16 June 2019

Transit (2018)

Transit is haunting and very, very smart. Christian Petzold is such a good director. I really liked this and boasts some brilliant performances, especially Franz Rogowski. Furthermore, and most interestingly, Petzold has adapted Seghers' novel from its WWII setting to the present day, but we still have cleansing and occupation and terror. All of Petzold's films so far have been about World War II, but with this movie it is clear that he is asking us to think differently about World War II, and perhaps that none of his films has been about World War II at all. Instead, Petzold deals with serious ethical quandaries and real desperation.

03 June 2019

Perfumed Nightmare

Wow. Mababangong Bangungot (Perfumed Nightmare) is an extraordinary film. It's from 1977 in the Philippines and it's like a Nouvelle Vague movie, but it is also very different and totally it's own thing, which is a documentary–memoir–fiction–fantasy that is by turns absolutely hilarious and poignant. Perfumed Nightmare is also very clearly the inspiration for Rithy Panh's film work.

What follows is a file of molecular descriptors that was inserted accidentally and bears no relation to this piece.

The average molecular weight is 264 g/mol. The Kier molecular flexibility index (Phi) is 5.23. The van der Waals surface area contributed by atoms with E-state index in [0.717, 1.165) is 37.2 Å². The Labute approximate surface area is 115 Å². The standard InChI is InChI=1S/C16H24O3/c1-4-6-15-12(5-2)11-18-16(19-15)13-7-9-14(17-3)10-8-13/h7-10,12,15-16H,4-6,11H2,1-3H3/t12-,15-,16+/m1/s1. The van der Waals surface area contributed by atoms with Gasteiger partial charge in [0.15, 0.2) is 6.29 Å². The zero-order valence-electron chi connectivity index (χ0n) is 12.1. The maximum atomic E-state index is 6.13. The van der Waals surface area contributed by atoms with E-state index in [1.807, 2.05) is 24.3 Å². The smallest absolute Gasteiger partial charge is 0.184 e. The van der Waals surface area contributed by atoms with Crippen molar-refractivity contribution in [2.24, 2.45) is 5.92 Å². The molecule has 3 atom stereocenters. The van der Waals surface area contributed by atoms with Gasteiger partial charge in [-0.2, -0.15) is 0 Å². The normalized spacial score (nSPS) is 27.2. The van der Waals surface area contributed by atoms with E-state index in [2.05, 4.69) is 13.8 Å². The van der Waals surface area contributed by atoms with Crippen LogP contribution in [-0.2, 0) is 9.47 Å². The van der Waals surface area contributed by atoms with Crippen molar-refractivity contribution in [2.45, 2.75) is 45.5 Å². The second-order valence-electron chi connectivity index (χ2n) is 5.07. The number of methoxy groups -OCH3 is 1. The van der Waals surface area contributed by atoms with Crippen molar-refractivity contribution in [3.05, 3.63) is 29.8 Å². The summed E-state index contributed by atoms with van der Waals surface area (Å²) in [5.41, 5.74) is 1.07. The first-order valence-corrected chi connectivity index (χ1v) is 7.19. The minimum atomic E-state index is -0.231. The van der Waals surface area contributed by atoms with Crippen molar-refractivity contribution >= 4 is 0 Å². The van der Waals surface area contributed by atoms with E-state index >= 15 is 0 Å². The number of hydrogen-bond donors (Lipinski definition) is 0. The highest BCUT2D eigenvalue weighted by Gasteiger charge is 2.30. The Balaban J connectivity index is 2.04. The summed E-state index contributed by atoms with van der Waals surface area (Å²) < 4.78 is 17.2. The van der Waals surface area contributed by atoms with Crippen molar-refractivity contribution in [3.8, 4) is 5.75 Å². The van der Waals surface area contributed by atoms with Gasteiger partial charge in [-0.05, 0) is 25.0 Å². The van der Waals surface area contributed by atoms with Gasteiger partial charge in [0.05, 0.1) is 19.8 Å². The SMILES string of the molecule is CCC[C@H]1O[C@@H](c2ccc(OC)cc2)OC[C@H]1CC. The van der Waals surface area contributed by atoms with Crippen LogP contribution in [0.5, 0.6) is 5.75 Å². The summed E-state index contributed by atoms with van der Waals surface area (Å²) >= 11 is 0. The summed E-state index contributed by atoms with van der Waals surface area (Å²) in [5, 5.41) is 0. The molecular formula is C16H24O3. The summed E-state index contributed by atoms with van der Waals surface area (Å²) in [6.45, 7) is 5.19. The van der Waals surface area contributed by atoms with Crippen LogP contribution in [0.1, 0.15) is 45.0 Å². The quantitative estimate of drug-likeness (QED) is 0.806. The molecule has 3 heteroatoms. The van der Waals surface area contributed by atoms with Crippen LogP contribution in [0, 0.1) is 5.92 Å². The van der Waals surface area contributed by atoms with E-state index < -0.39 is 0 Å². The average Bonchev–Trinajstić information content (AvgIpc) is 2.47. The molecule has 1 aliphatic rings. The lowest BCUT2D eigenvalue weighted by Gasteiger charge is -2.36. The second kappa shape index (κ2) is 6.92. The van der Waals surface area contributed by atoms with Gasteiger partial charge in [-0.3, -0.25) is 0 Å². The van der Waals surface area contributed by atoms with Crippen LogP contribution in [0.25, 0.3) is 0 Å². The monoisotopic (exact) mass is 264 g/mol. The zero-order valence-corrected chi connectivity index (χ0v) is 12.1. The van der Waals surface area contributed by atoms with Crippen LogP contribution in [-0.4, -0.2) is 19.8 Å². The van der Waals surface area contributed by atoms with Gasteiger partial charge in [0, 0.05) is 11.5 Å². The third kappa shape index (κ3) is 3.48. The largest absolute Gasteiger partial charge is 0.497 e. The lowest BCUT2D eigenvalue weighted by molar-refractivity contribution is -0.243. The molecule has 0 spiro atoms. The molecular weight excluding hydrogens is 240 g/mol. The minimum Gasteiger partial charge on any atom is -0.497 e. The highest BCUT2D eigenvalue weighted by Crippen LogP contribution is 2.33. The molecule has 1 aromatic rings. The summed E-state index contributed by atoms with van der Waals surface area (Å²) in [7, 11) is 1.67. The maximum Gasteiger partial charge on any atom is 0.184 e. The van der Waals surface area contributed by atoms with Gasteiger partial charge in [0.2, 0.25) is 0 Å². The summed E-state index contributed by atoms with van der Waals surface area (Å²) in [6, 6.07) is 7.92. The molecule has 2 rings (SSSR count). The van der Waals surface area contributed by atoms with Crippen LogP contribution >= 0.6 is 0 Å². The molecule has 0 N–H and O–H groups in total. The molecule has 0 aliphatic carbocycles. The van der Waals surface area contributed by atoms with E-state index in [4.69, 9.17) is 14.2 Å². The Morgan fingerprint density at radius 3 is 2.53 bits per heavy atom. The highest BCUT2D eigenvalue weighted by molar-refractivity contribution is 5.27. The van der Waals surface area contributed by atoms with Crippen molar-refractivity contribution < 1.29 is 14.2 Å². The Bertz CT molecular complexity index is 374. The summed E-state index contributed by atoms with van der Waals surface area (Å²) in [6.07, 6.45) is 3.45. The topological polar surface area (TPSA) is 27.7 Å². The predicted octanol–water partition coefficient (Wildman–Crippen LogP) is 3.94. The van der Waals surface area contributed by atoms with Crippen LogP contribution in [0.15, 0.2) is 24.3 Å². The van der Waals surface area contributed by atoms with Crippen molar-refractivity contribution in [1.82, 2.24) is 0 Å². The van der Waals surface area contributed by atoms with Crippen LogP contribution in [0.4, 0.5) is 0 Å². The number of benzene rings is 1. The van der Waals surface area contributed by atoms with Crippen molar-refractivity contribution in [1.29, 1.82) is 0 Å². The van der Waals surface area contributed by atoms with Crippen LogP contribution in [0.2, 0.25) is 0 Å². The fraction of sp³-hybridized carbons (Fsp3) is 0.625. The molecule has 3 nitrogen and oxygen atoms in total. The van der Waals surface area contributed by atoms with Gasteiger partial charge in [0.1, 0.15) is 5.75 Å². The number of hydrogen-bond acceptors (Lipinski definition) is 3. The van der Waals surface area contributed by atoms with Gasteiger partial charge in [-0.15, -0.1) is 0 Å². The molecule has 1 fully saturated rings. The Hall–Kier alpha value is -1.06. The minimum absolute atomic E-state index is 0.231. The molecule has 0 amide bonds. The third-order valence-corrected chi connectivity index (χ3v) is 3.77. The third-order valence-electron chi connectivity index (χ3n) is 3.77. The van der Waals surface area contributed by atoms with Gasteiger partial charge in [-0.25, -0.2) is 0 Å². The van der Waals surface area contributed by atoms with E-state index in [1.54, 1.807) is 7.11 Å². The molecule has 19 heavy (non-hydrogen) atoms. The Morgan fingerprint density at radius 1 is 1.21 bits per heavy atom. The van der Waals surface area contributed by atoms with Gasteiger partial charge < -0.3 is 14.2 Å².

Hi Diddle Diddle (1943)

This would be a totally forgettable romantic comedy caper if it weren't for the fabulous intertextuality that pervades the film. There is animated Wagnerian wallpaper, a running meta-cinematic gag about an actress who plays multiple parts in the movie, and an actress who sings a duet with a Panoram (look it up) of herself. This is a delight. As for the title Hi Diddle Diddle, I have no idea why this movie is called this, but I guess it must be somewhere in: